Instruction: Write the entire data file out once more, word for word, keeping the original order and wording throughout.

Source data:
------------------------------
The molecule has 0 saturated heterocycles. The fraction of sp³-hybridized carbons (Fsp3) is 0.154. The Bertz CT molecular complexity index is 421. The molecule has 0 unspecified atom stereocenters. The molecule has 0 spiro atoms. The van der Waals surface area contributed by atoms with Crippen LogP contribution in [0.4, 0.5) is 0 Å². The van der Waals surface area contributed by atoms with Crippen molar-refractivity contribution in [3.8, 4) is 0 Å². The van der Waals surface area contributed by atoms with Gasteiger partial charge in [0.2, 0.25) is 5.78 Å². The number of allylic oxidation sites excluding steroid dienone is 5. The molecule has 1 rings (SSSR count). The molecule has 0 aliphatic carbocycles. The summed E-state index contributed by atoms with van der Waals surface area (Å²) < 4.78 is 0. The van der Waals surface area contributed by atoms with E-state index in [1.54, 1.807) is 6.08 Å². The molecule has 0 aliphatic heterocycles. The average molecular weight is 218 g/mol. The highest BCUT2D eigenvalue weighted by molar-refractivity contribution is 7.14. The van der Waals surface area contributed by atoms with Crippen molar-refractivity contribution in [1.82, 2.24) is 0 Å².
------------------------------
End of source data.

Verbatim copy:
The molecule has 0 saturated heterocycles. The fraction of sp³-hybridized carbons (Fsp3) is 0.154. The Bertz CT molecular complexity index is 421. The molecule has 0 unspecified atom stereocenters. The molecule has 0 spiro atoms. The van der Waals surface area contributed by atoms with Crippen LogP contribution in [0.4, 0.5) is 0 Å². The van der Waals surface area contributed by atoms with Crippen molar-refractivity contribution in [3.8, 4) is 0 Å². The van der Waals surface area contributed by atoms with Gasteiger partial charge in [0.2, 0.25) is 5.78 Å². The number of allylic oxidation sites excluding steroid dienone is 5. The molecule has 1 rings (SSSR count). The molecule has 0 aliphatic carbocycles. The summed E-state index contributed by atoms with van der Waals surface area (Å²) < 4.78 is 0. The van der Waals surface area contributed by atoms with E-state index in [1.54, 1.807) is 6.08 Å². The molecule has 0 aliphatic heterocycles. The average molecular weight is 218 g/mol. The highest BCUT2D eigenvalue weighted by molar-refractivity contribution is 7.14. The van der Waals surface area contributed by atoms with Crippen molar-refractivity contribution in [1.82, 2.24) is 0 Å².